AWBC Board Meeting 2022

By Mary Anne Petrillo

Once again, I find myself going up against the odds. I am in Washington DC on a day when the energy is more fractured than ever. The air is charged with emotion on any number of fronts: trucker protests, Russian war footing, the state of the union, and the removal of the mask mandate. Against this backdrop, I sit with my colleagues on the Board of the Association of Women’s Business Centers preparing for visits with senators and Congress to advocate for the reauthorization of the Women’s Business Centers Improvement Act of 2022.

Over the past year, Women’s Business Centers (WBCs) across the nation served more than 170,000 entrepreneurs, leveraged more than $750 billion in capital, and provided training and counseling for entrepreneurs. With the assistance of COVID-19 relief legislation over the past two years (that included additional funding and a match waiver requirement), the WBC program was able to expand and effectively assist the women-owned business community during a time of significant need. According to data released by the Small Business Administration’s Office of Women’s Business Ownership, in 2021 WBCs assisted in 3,289 new business starts, supported 89,697 jobs, and facilitated 1.4 million capital transactions for WBC clientele.

In 2021 the 16 WBCs in the California network (including our network) served more than 15,000 clients––double the number of clients in 2020––and helped create 16,000 jobs. WBC funding benefits businesses owned by both males and females, however 68% of the businesses served in the network are women-owned.

Since 2017, our Women’s Business Center at West Center has served 1,156 clients with free one-on-one professional business counseling. With our federal funding, we started 97 businesses in Mendocino and Lake Counties, created 1,181 jobs, and infused $3 million of capital into our communities.

Acknowledging the impact the WBC network is having in California and the impact on the economy that WBCs have across the nation, Representative Sharice Davids (D-KS) and ten co-sponsors have introduced H.R. 6441, the Women’s Business Centers Improvement Act of 2022. This act would reauthorize and strengthen the WBC program to ensure that entrepreneurs across the country have access to vital counseling and technical training services to take them from startup to success. Some of the attributes of this bill are:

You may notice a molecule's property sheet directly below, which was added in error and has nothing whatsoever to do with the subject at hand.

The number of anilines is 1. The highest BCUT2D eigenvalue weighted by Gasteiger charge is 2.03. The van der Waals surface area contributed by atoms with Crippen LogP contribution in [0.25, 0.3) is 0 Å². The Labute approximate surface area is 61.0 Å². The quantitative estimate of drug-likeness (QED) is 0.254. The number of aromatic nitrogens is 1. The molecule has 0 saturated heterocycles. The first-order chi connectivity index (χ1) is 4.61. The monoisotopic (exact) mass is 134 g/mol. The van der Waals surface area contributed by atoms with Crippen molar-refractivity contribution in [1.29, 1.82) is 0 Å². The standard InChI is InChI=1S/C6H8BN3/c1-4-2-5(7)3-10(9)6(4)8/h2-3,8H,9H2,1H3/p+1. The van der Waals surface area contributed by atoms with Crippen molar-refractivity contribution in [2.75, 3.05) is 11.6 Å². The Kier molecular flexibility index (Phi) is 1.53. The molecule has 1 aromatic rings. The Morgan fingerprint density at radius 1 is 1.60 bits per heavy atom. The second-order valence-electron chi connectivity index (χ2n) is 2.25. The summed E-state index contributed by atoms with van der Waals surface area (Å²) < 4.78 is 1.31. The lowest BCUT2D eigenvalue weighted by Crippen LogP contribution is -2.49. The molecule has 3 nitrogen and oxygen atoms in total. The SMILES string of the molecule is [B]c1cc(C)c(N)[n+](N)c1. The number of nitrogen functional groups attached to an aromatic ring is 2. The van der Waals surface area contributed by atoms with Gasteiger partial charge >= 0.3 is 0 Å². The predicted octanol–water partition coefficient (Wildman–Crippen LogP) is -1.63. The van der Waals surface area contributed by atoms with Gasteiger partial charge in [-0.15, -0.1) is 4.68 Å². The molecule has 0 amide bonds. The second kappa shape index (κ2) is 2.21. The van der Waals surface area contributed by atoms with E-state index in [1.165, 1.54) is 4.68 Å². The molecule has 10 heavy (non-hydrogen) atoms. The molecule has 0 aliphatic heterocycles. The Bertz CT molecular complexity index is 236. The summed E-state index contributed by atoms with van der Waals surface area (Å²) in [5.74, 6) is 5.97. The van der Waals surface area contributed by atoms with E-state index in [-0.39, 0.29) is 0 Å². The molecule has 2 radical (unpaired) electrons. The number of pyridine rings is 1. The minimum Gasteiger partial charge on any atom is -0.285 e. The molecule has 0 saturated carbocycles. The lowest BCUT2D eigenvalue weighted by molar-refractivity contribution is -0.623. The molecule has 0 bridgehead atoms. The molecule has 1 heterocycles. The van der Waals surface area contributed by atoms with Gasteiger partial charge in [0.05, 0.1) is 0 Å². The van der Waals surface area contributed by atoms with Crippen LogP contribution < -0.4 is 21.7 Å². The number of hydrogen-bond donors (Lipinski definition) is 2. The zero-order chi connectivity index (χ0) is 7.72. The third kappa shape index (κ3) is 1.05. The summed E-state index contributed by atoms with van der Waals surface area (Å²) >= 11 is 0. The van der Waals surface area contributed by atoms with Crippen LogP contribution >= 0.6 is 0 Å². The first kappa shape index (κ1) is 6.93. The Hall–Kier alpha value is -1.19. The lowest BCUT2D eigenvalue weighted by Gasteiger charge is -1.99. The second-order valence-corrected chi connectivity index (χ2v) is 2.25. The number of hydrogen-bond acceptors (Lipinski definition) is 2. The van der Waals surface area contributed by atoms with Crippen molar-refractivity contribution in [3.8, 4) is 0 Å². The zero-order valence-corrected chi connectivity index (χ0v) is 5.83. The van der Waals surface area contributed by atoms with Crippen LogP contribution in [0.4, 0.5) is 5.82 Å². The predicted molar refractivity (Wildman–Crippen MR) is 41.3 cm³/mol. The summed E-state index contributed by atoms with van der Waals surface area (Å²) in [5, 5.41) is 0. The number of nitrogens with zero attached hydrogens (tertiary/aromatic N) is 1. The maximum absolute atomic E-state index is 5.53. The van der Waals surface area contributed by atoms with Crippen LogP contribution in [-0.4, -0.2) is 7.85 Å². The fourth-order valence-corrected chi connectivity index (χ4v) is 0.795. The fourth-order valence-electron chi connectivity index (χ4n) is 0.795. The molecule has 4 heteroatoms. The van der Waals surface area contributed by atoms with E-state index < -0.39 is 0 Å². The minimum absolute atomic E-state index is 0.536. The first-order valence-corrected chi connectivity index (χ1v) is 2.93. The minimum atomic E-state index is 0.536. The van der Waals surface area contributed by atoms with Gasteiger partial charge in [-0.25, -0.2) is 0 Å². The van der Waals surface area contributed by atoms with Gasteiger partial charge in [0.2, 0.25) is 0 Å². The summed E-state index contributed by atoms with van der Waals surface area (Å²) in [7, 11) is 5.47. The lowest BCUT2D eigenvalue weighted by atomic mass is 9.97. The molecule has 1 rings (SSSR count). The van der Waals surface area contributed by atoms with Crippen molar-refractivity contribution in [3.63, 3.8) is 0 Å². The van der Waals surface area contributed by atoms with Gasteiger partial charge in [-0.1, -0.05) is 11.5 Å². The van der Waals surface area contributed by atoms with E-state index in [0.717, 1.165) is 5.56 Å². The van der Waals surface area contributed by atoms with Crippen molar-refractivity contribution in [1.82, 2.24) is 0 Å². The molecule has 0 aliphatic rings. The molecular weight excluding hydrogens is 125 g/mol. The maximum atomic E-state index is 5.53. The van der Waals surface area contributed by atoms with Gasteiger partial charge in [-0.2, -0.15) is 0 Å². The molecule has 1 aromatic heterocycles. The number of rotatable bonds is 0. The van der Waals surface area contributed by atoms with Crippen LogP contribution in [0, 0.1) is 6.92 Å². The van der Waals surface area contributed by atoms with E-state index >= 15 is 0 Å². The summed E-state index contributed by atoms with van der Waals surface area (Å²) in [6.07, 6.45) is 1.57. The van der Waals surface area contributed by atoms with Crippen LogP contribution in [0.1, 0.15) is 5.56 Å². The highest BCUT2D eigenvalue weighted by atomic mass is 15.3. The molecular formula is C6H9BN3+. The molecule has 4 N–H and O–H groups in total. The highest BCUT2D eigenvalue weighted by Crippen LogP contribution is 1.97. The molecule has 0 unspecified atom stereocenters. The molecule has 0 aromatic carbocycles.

• Raise the grant cap for individual WBCs from $150,000 to $300,000. (It’s important to note the WBC funding has NOT increased for 30 years!)
  • Modernize the Office of Women’s Business Ownership to ensure efficient systems are in place to better serve the nation’s growing numbers of entrepreneurs.
  • Create an accreditation program to strengthen and standardize WBCs across the country.
Corinne Hodges AWBC CEO
Corinne Hodges, CEO of the Association of Women’s Business Centers, gives the Board a tour

This month is National Women’s History Month with a theme that is about hope and a tribute to the ceaseless work of caregivers and frontline workers during the past two years. Hope takes many forms. We see it in the eyes of medical staff, we see it in the eyes of refugees, we see it in the women raising children and providing household income. 

At West Center, we are proud to host our Women’s Business Center that provides support to thousands of entrepreneurs. Increased funding for the WBC program will enable us to deploy more resources in our county in response to the influx of emerging entrepreneurs and business expansions. Women entrepreneurs are building diverse industries in our county: medical transportation, water/drought support, forest restoration, AgTech, vintners, and farmers. Let us hope that we can raise the bar for all women as the world gives us more challenges. We need their wisdom and strength to ensure our next generation thrives.